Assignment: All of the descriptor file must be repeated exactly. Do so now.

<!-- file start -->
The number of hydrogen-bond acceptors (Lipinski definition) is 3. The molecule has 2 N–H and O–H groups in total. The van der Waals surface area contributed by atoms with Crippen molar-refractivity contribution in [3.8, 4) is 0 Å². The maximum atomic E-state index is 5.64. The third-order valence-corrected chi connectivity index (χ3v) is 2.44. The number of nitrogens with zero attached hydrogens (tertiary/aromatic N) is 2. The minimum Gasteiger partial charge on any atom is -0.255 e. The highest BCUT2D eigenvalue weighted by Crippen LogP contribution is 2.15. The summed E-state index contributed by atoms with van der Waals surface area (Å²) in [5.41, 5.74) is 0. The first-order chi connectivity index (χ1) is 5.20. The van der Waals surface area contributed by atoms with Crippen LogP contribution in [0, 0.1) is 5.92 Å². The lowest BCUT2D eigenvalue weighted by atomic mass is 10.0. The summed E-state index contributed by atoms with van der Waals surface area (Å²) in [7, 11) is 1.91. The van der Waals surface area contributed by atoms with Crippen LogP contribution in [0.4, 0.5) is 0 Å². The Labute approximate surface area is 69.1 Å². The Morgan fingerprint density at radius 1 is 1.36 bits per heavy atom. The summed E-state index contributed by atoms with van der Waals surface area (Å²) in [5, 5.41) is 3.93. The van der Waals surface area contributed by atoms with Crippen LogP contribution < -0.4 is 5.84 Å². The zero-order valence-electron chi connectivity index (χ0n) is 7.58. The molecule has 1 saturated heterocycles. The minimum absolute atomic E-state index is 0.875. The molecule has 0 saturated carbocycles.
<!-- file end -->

The number of hydrogen-bond acceptors (Lipinski definition) is 3. The molecule has 2 N–H and O–H groups in total. The van der Waals surface area contributed by atoms with Crippen molar-refractivity contribution in [3.8, 4) is 0 Å². The maximum atomic E-state index is 5.64. The third-order valence-corrected chi connectivity index (χ3v) is 2.44. The number of nitrogens with zero attached hydrogens (tertiary/aromatic N) is 2. The minimum Gasteiger partial charge on any atom is -0.255 e. The highest BCUT2D eigenvalue weighted by Crippen LogP contribution is 2.15. The summed E-state index contributed by atoms with van der Waals surface area (Å²) in [5.41, 5.74) is 0. The first-order chi connectivity index (χ1) is 5.20. The van der Waals surface area contributed by atoms with Crippen LogP contribution in [0, 0.1) is 5.92 Å². The lowest BCUT2D eigenvalue weighted by atomic mass is 10.0. The summed E-state index contributed by atoms with van der Waals surface area (Å²) in [7, 11) is 1.91. The van der Waals surface area contributed by atoms with Crippen LogP contribution in [0.4, 0.5) is 0 Å². The Labute approximate surface area is 69.1 Å². The Morgan fingerprint density at radius 1 is 1.36 bits per heavy atom. The summed E-state index contributed by atoms with van der Waals surface area (Å²) in [5, 5.41) is 3.93. The van der Waals surface area contributed by atoms with Crippen LogP contribution < -0.4 is 5.84 Å². The zero-order valence-electron chi connectivity index (χ0n) is 7.58. The molecule has 1 saturated heterocycles. The minimum absolute atomic E-state index is 0.875. The molecule has 0 saturated carbocycles.